JUSTIN WILSON: Yeah, I was going into my actual last time lap of trying to improve, and I felt a lot on the table in the first half of the lap. I made a mistake and went down the runoff at Turn 6, got spun around, came back out, and the next lap after that there was a car in the wall at 1. I was hoping that things had worked out. I had no idea how everyone else was going at that stage.
I knew there was a lot left, so I was a bit anxious to see the times.

Q. (No microphone.)
ALEX TAGLIANI: Pretty tough subject to talk about at the moment. I think there's a lot of things going on. First of all, yes, it's pretty sad for him. He's been racing for 40 years.
I mean, I was in the mix, as well, in this whole thing. You know, we tested at PKV Sebring, and basically everything seems to be okay, other than rumors. But I wish that this whole thing would have been at least treated a little bit more honest so I would have had a choice to make a month and a half ago instead of waiting.
And I think same thing for Derrick; he's been putting everything on the track professionally, and what's been happening to him, as well, I don't think it's fair. But I guess it's my opinion, and it doesn't count for much right now in racing.

Q. (No microphone.)
ALEX TAGLIANI: I mean, first of all, Derrick is not a rich person like Kevin or Jerry. His business is racing, and he did it quite well, with passion, and he needs to go racing with sponsors. Unfortunately there's a lot of things there that I can't really talk about, but I can say that he has not been treated fairly in this matter.

Q. (No microphone.)
ALEX TAGLIANI: Yeah, maybe. When you're a driver you always look for opportunities. At the moment there is none in IRL, but things could change. I mean, the guys that have been jumping from Champ Car to IRL have been proving that they're pretty quick. On oval it's pretty much 90 percent the car. So far they're proving that they're a step up. Maybe it's going to open eyes on other team owners down there in the future. I don't know, but I don't even think about it right now. I'm having so much fun driving a good car that I'm enjoying every second.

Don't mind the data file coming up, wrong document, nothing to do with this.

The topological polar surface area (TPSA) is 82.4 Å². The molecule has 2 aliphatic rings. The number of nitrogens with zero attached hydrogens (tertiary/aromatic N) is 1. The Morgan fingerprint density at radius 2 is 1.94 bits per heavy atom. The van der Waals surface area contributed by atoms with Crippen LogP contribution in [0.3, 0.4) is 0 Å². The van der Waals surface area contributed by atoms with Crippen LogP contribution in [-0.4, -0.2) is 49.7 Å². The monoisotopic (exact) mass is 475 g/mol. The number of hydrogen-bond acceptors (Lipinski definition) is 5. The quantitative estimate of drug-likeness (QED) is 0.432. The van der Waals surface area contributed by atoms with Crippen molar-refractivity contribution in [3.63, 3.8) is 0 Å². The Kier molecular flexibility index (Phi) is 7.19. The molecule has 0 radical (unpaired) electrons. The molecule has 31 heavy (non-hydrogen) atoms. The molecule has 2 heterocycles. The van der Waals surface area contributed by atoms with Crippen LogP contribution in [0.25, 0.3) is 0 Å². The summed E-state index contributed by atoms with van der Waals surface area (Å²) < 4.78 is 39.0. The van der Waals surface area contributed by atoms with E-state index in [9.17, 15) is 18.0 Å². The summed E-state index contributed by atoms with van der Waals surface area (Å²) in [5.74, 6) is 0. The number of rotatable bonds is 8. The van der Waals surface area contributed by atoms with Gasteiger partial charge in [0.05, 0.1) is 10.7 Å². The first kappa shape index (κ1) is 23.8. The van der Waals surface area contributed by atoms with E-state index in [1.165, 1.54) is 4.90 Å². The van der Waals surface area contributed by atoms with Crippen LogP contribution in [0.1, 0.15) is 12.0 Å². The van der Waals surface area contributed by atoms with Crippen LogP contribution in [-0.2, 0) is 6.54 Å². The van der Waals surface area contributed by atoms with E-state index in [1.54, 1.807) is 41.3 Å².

Q. (No microphone.)
JUSTIN WILSON: I think it's a combination of the two, like you said. Having cars run on the track on Thursday afternoon means that the car is in a much better condition when we go out Friday morning. We can run earlier, which was always the complaint, that we weren't on track in the first 10, 15 minutes. It allowed us to run much more, and our tires would last longer because we're not putting all that rubber on the track to make grip for later. I think that is a big factor.
And the fact that we've now had these cars for a year compared to last time here, so we've learnt a lot, we've validated a lot of things and were able to make the right choices much faster.

Q. (No microphone.)
JUSTIN WILSON: Yeah, that's one mentality, that you can throw them away after you're done. But I'm sure none of our team owners would be too pleased if you hand them back this pile of bits at the end of the race (laughter).
We're thinking of the bigger picture. Of course you want to score points, but at the same time, we're all racers and out there to race. You don't plan on crashing with anyone, or at least most of us don't, and you try and do the best you can. If you have a crash, you have a crash, but it's racing.

Q. (No microphone.)